A Lifestyle and Business Blog

How to Disagree with Your Boss Constructively

by Neighborly on November 26, 2019
 

NBR-FD_OUW_HowToDisagreeWithBoss_BlogHero_September_20190822

Disagreeing with your boss can be distressing. Bosses exert a certain degree of control over our workdays: our pay rate, schedule, position, and responsibilities. Even if your manager or leadership team is great and doesn’t abuse that power, you might cringe at the idea of expressing opposing opinions.

Honest question: Instead of asking yourself how to disagree with your boss, do you sometimes decide to just complain to your co-workers? That’s not uncommon, but it doesn’t really help you. There’s almost always a way to get a listening ear and fix the problems affecting you.

What to Do When You Disagree with Your Boss

1) Select an appropriate time and place to talk. Choose a time when you can talk in private and without interruption. Don’t decide to bring up grievances during the most hectic time of the day or before a big meeting. Avoid hashing out the issue while either of you is upset. Finally, always avoid confronting your boss in the presence of clients.

2) Don’t blindside your boss. Barging in abruptly or going over your boss’s head is not going to help you make your case. Instead, summarize the problem and ask to schedule a time to discuss it further.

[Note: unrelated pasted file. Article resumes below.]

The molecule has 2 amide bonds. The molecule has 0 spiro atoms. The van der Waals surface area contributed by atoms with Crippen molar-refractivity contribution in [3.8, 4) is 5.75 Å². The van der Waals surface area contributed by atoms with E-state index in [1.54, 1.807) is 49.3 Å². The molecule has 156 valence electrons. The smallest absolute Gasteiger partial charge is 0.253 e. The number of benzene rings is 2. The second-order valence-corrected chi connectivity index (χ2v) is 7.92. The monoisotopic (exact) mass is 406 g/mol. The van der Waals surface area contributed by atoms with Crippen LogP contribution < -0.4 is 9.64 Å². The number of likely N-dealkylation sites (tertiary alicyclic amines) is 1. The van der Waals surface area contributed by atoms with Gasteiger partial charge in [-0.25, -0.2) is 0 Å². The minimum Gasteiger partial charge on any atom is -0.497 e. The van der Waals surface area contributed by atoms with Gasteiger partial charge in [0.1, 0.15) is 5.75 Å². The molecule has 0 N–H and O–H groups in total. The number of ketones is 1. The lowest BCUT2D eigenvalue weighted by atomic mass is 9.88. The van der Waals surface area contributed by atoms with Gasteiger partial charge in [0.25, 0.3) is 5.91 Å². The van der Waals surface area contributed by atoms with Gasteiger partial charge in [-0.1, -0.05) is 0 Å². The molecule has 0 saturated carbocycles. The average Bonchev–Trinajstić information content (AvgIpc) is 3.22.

3) Prepare for the discussion. You may want to rehearse what you plan to say before the meeting. Jot down some notes, including any data that might bolster your case. If possible, use relevant experiences or scenarios to better illustrate your point. Review your notes aloud (alone or with a neutral party), but avoid discussing the issue with co-workers or clients.

4) Speak calmly and respectfully. Your boss will be more receptive if you come across in a collaborative or conciliatory way, rather than behaving arrogantly or aggressively.

5) Avoid being accusatory. Frame your message in a positive way, focusing on how you feel about the issue or behavior. Make sure you also suggest possible resolutions.

6) Consider your boss’s perspective. It’s likely that you both have some valid points. Ask questions to gain insight about why your boss disagrees with you.

7) Talk about common ground. Start the conversation with a statement you both can agree upon, like caring about the health of your business. For example: “I realize that this Saturday’s four-hour customer service training is important, and I appreciate the chance to learn something new, but I have plans with my family that I made weeks ago. I’m worried that requiring everyone to attend on short notice is going to affect morale. Is there any way we could break it into one-hour sessions and complete it throughout next week?”

8) Break away and cool down. If the discussion becomes too intense, with raised voices or inappropriate remarks, suggest taking a few minutes away from the conversation. (If you were the guilty party, offer a sincere apology for the breach of professionalism.)

When Should You Disagree with Your Boss?